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Cheating to score a free ride is a well-documented behaviour by many animals, even plants. But algae? Yes, they do it too, said biologists William Driscoll, who led the study as part of his doctoral research on toxic algae devastating U.S. waters, isolated several strains of the species, Prymnesium parvum, and noticed that some grew more quickly and do not produce any of the toxins that protect the algae against competition from other species of algae.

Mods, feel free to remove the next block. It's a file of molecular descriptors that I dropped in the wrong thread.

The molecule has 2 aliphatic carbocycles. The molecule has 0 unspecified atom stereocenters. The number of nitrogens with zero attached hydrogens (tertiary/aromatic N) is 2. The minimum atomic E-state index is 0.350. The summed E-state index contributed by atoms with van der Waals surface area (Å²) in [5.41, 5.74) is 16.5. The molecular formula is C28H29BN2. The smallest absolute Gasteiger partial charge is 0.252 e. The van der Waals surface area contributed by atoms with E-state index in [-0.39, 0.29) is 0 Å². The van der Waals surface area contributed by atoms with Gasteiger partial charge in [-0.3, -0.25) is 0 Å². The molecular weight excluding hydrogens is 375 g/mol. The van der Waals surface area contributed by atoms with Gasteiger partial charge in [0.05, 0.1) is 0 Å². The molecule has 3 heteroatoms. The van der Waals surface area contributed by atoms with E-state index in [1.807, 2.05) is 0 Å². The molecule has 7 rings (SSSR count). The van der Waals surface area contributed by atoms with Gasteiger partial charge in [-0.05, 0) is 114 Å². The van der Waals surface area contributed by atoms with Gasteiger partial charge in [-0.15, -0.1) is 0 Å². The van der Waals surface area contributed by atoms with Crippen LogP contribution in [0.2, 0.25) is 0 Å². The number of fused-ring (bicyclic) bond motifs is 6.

“When those ‘cheaters’ are cultured with their toxic counterparts, they can still benefit from the toxins produced by their cooperative neighbours — they are true ‘free riders,’” Driscoll said, according to an Arizona statement.

The study adds to the emerging view that microbes often have active social lives.IANS



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